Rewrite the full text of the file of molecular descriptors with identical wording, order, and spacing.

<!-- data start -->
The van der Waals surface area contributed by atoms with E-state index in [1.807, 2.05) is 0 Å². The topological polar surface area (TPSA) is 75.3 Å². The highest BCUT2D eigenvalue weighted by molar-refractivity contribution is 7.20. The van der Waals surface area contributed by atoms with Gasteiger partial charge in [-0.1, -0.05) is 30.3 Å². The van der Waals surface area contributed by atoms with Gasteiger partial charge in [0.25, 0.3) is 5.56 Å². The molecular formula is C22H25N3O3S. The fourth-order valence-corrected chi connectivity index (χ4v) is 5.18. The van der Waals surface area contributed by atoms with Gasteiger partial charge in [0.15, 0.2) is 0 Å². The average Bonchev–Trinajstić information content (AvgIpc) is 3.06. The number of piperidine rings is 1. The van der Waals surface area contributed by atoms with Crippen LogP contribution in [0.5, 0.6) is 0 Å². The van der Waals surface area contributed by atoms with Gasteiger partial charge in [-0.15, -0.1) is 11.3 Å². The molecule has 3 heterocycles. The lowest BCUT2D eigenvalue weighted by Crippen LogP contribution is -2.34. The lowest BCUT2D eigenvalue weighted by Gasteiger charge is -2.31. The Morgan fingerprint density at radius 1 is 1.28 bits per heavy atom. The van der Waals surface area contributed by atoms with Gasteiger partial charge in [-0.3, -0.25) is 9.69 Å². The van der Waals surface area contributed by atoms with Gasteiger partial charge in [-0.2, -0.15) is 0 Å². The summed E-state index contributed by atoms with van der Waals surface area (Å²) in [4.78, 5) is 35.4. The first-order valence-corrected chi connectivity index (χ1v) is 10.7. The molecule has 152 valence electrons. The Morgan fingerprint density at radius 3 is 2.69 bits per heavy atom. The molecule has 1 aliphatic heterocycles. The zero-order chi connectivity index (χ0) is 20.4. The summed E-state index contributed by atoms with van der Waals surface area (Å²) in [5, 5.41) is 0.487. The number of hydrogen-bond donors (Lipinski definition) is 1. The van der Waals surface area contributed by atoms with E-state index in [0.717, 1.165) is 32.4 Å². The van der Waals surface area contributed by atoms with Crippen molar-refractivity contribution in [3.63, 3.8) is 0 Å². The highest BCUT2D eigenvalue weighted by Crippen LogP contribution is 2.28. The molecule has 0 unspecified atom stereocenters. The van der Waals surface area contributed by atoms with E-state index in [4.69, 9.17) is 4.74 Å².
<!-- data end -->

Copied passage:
The van der Waals surface area contributed by atoms with E-state index in [1.807, 2.05) is 0 Å². The topological polar surface area (TPSA) is 75.3 Å². The highest BCUT2D eigenvalue weighted by molar-refractivity contribution is 7.20. The van der Waals surface area contributed by atoms with Gasteiger partial charge in [-0.1, -0.05) is 30.3 Å². The van der Waals surface area contributed by atoms with Gasteiger partial charge in [0.25, 0.3) is 5.56 Å². The molecular formula is C22H25N3O3S. The fourth-order valence-corrected chi connectivity index (χ4v) is 5.18. The van der Waals surface area contributed by atoms with Gasteiger partial charge in [0.15, 0.2) is 0 Å². The average Bonchev–Trinajstić information content (AvgIpc) is 3.06. The number of piperidine rings is 1. The van der Waals surface area contributed by atoms with Crippen LogP contribution in [0.5, 0.6) is 0 Å². The van der Waals surface area contributed by atoms with Gasteiger partial charge in [-0.15, -0.1) is 11.3 Å². The molecule has 3 heterocycles. The lowest BCUT2D eigenvalue weighted by Crippen LogP contribution is -2.34. The lowest BCUT2D eigenvalue weighted by Gasteiger charge is -2.31. The Morgan fingerprint density at radius 1 is 1.28 bits per heavy atom. The van der Waals surface area contributed by atoms with Gasteiger partial charge in [-0.3, -0.25) is 9.69 Å². The van der Waals surface area contributed by atoms with Gasteiger partial charge in [-0.2, -0.15) is 0 Å². The summed E-state index contributed by atoms with van der Waals surface area (Å²) in [4.78, 5) is 35.4. The first-order valence-corrected chi connectivity index (χ1v) is 10.7. The molecule has 152 valence electrons. The Morgan fingerprint density at radius 3 is 2.69 bits per heavy atom. The molecule has 1 aliphatic heterocycles. The zero-order chi connectivity index (χ0) is 20.4. The summed E-state index contributed by atoms with van der Waals surface area (Å²) in [5, 5.41) is 0.487. The number of hydrogen-bond donors (Lipinski definition) is 1. The van der Waals surface area contributed by atoms with E-state index in [0.717, 1.165) is 32.4 Å². The van der Waals surface area contributed by atoms with Crippen molar-refractivity contribution in [3.63, 3.8) is 0 Å². The highest BCUT2D eigenvalue weighted by Crippen LogP contribution is 2.28. The molecule has 0 unspecified atom stereocenters. The van der Waals surface area contributed by atoms with E-state index in [4.69, 9.17) is 4.74 Å².